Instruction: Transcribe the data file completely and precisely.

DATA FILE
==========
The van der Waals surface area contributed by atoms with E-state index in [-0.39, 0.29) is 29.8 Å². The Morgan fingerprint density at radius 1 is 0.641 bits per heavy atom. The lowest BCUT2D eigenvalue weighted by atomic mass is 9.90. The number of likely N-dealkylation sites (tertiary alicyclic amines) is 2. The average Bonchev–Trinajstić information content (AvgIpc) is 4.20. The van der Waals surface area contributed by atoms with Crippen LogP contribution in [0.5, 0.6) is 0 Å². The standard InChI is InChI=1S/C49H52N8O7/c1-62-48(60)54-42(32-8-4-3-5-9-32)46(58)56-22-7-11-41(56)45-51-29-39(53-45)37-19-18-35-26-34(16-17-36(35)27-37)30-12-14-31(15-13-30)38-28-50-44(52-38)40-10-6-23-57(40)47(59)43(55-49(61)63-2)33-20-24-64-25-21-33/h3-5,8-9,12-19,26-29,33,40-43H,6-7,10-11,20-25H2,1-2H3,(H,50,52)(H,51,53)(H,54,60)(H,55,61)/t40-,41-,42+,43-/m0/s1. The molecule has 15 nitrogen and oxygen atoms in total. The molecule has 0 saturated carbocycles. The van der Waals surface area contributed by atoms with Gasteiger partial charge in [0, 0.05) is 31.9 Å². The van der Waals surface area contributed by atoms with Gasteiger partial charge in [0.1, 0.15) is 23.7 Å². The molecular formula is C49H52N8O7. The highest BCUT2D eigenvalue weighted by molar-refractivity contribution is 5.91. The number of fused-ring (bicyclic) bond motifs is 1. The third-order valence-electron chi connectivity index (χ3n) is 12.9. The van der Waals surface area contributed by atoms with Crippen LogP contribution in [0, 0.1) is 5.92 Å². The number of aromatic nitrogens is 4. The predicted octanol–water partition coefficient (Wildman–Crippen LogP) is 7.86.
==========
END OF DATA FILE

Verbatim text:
The van der Waals surface area contributed by atoms with E-state index in [-0.39, 0.29) is 29.8 Å². The Morgan fingerprint density at radius 1 is 0.641 bits per heavy atom. The lowest BCUT2D eigenvalue weighted by atomic mass is 9.90. The number of likely N-dealkylation sites (tertiary alicyclic amines) is 2. The average Bonchev–Trinajstić information content (AvgIpc) is 4.20. The van der Waals surface area contributed by atoms with Crippen LogP contribution in [0.5, 0.6) is 0 Å². The standard InChI is InChI=1S/C49H52N8O7/c1-62-48(60)54-42(32-8-4-3-5-9-32)46(58)56-22-7-11-41(56)45-51-29-39(53-45)37-19-18-35-26-34(16-17-36(35)27-37)30-12-14-31(15-13-30)38-28-50-44(52-38)40-10-6-23-57(40)47(59)43(55-49(61)63-2)33-20-24-64-25-21-33/h3-5,8-9,12-19,26-29,33,40-43H,6-7,10-11,20-25H2,1-2H3,(H,50,52)(H,51,53)(H,54,60)(H,55,61)/t40-,41-,42+,43-/m0/s1. The molecule has 15 nitrogen and oxygen atoms in total. The molecule has 0 saturated carbocycles. The van der Waals surface area contributed by atoms with Gasteiger partial charge in [0, 0.05) is 31.9 Å². The van der Waals surface area contributed by atoms with Gasteiger partial charge in [0.1, 0.15) is 23.7 Å². The molecular formula is C49H52N8O7. The highest BCUT2D eigenvalue weighted by molar-refractivity contribution is 5.91. The number of fused-ring (bicyclic) bond motifs is 1. The third-order valence-electron chi connectivity index (χ3n) is 12.9. The van der Waals surface area contributed by atoms with Crippen LogP contribution in [0, 0.1) is 5.92 Å². The number of aromatic nitrogens is 4. The predicted octanol–water partition coefficient (Wildman–Crippen LogP) is 7.86.